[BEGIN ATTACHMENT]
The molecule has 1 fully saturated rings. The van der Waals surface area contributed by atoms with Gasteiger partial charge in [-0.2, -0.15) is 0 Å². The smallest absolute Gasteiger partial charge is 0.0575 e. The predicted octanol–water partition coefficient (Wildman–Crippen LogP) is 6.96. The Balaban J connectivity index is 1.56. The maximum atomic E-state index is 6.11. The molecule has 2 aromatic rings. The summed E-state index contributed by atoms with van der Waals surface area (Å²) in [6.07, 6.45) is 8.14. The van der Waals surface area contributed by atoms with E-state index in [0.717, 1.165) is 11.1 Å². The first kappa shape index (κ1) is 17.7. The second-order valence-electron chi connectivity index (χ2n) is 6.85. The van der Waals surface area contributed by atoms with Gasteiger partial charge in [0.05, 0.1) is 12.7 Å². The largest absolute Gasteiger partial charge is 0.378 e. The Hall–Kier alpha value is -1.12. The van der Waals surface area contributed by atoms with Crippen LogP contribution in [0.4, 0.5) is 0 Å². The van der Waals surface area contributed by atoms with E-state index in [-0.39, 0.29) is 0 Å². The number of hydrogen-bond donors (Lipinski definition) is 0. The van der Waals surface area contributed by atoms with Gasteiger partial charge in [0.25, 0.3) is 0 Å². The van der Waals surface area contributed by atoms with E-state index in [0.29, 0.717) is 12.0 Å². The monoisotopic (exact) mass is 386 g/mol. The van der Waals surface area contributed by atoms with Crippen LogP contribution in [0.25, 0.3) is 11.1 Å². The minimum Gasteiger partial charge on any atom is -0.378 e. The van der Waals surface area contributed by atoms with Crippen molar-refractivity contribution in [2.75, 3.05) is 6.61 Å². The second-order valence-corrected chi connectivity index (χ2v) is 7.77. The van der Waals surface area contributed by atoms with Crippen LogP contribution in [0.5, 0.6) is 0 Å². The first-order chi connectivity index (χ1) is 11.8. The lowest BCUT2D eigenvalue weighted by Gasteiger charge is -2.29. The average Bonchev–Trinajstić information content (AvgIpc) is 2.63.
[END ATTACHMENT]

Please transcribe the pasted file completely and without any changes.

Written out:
The molecule has 1 fully saturated rings. The van der Waals surface area contributed by atoms with Gasteiger partial charge in [-0.2, -0.15) is 0 Å². The smallest absolute Gasteiger partial charge is 0.0575 e. The predicted octanol–water partition coefficient (Wildman–Crippen LogP) is 6.96. The Balaban J connectivity index is 1.56. The maximum atomic E-state index is 6.11. The molecule has 2 aromatic rings. The summed E-state index contributed by atoms with van der Waals surface area (Å²) in [6.07, 6.45) is 8.14. The van der Waals surface area contributed by atoms with E-state index in [0.717, 1.165) is 11.1 Å². The first kappa shape index (κ1) is 17.7. The second-order valence-electron chi connectivity index (χ2n) is 6.85. The van der Waals surface area contributed by atoms with Gasteiger partial charge in [0.05, 0.1) is 12.7 Å². The largest absolute Gasteiger partial charge is 0.378 e. The Hall–Kier alpha value is -1.12. The van der Waals surface area contributed by atoms with Crippen LogP contribution in [0.4, 0.5) is 0 Å². The van der Waals surface area contributed by atoms with E-state index in [-0.39, 0.29) is 0 Å². The number of hydrogen-bond donors (Lipinski definition) is 0. The van der Waals surface area contributed by atoms with Gasteiger partial charge in [0.25, 0.3) is 0 Å². The van der Waals surface area contributed by atoms with E-state index in [0.29, 0.717) is 12.0 Å². The monoisotopic (exact) mass is 386 g/mol. The van der Waals surface area contributed by atoms with Crippen LogP contribution in [0.25, 0.3) is 11.1 Å². The minimum Gasteiger partial charge on any atom is -0.378 e. The van der Waals surface area contributed by atoms with Crippen molar-refractivity contribution in [2.75, 3.05) is 6.61 Å². The second-order valence-corrected chi connectivity index (χ2v) is 7.77. The van der Waals surface area contributed by atoms with Crippen LogP contribution in [0.5, 0.6) is 0 Å². The first-order chi connectivity index (χ1) is 11.8. The lowest BCUT2D eigenvalue weighted by Gasteiger charge is -2.29. The average Bonchev–Trinajstić information content (AvgIpc) is 2.63.